- twitter: jbsapien
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Since joining ProPublica in May 2008, reporter Joaquin Sapien has delved into criminal justice, military healthcare, and environmental issues. In 2010 he partnered with the Sarasota Herald-Tribune to produce an award-winning series of stories about contaminated drywall. In 2009 he was part of a team whose work on natural gas drilling won the Society of Professional Journalists award for online non-deadline investigative reporting. From 2005 until 2008 he was a reporter for the Center for Public Integrity, where he led a year-long investigative project, “Superfund’s Toxic Legacy,” which received the 2007 Society of Professional Journalists award for non-deadline online reporting. Before joining CPI, Sapien wrote for Environmental Media Services.
May 23, 7:58 a.m.Podcast: Six years ago, the two-state agency pledged to reduce emissions from trucks and accepted $35 million in federal dollars to do it. Today, it has little to show for the money it spent. Writer Max Rivlin-Nadler takes ProPublica’s Joaquin Sapien inside his Village Voice investigation.
May 12, 8 a.m.New York’s child welfare agency’s system for “heightened monitoring” of some troubled group homes did not ensure safety.
May 2, 11:15 a.m.Podcast: How New York Daily News reporter Sarah Ryley discovered that the NYPD was targeting minority neighborhoods in their enforcement of a law that can boot people from their homes and businesses
April 21, 2:18 p.m.After eight proposed delivery dates, the Administration for Children’s Services still has not provided public records we asked for almost a year ago.
April 18, 8 a.m.Podcast: Behind the scenes with the Associated Press reporters who found slavery on the high seas.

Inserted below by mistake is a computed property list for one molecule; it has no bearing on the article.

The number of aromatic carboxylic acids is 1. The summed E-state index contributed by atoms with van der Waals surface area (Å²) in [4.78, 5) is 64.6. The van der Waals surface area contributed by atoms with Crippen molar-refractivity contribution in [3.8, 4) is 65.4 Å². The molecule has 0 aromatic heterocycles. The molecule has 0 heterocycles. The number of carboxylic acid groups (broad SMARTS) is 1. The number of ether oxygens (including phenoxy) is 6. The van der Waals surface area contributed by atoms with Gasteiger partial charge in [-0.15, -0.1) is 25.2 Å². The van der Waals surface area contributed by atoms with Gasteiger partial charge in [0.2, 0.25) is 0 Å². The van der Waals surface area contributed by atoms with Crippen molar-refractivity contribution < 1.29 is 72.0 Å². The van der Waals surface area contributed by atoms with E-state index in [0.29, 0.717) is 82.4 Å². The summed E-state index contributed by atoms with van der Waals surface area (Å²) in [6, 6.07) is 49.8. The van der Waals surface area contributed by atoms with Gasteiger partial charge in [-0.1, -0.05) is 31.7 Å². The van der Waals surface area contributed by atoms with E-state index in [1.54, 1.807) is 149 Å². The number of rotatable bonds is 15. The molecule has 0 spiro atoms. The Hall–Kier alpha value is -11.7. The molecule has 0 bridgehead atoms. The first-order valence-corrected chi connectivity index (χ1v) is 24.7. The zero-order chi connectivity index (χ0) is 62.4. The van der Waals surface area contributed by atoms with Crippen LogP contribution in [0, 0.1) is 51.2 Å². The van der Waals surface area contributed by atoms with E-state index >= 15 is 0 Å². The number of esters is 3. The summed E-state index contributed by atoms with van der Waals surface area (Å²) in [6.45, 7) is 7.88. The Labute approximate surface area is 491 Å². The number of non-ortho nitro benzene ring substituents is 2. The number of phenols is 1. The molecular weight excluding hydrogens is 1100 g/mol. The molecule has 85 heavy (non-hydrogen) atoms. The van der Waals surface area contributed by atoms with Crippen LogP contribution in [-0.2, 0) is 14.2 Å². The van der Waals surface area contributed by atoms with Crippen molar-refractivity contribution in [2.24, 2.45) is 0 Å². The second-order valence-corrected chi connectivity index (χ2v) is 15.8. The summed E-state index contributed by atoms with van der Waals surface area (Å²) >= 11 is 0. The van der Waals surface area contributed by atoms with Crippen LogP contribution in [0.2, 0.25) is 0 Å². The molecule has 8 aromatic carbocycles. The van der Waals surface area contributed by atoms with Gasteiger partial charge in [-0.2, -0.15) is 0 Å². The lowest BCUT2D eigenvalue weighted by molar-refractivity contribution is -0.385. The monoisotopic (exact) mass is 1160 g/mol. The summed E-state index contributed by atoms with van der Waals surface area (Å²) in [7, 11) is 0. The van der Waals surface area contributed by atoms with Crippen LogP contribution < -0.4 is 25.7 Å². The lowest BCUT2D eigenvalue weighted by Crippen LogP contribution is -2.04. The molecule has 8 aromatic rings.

April 13, 1:14 p.m.City investigators say oversight was so lax at homes for juvenile offenders that violent episodes were “all but inevitable.”
March 29, 8 a.m.The Innocence Project released a report Tuesday alleging that prosecutors across the country are almost never punished when they withhold evidence or commit other forms of misconduct that land innocent people in prison.
March 21, 10:27 a.m.Police raided the home after an employee reported sex among residents and misconduct by staff.
Feb. 23, 1:10 p.m.The review of a controversial Brooklyn detective's casework has led to yet another conviction being wiped out.
Feb. 3, 5:20 p.m.Amid significant reforms, federal officials worry that sexual abuse in juvenile justice system remains prevalent and too often unpunished.
Feb. 2, 12:45 p.m.A journalist immerses herself in New York’s Family Court system and finds a mix of misery and modest hope.
Dec. 31, 2015, 1:24 p.m.One 14-year-old boy’s search for care takes him to Utah as his home state struggles to safeguard its most challenging children.
Nov. 2, 2015, 11:39 a.m.As California dismantles its beleaguered system of youth group homes, state lawmakers bet big on expanding foster care.
Oct. 15, 2015, 1:35 p.m.As a group home for some of the state’s most troubled children prepares to close, county auditors are poring over its finances.
Sep. 24, 2015, 11:54 a.m.Management’s decision to close a home in Long Beach ends one crisis, but the state is still seeking answers for dealing with its most troubled children.
Sep. 15, 2015, 10:04 a.m.It turns out Brooklyn prosecutors for years hid the evidence Ruddy Quezada had sought to win a new trial. Who should pay?
Aug. 24, 2015, 1 p.m.In Long Beach, California, a group home for troubled children sinks into crisis.
Aug. 7, 2015, 8 a.m.Freeman, the executive director of the New York Committee on Open Government, reflects on seven governors and their records for transparency.
July 9, 2015, 11:34 a.m.Frontline employees at a San Francisco home for some of California’s most troubled children bid for better pay and a greater role in treatment.
June 24, 2015, 9:35 a.m.Boys Town becomes third agency to fail as New York City tries new model for juvenile offenders.
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- twitter: jbsapien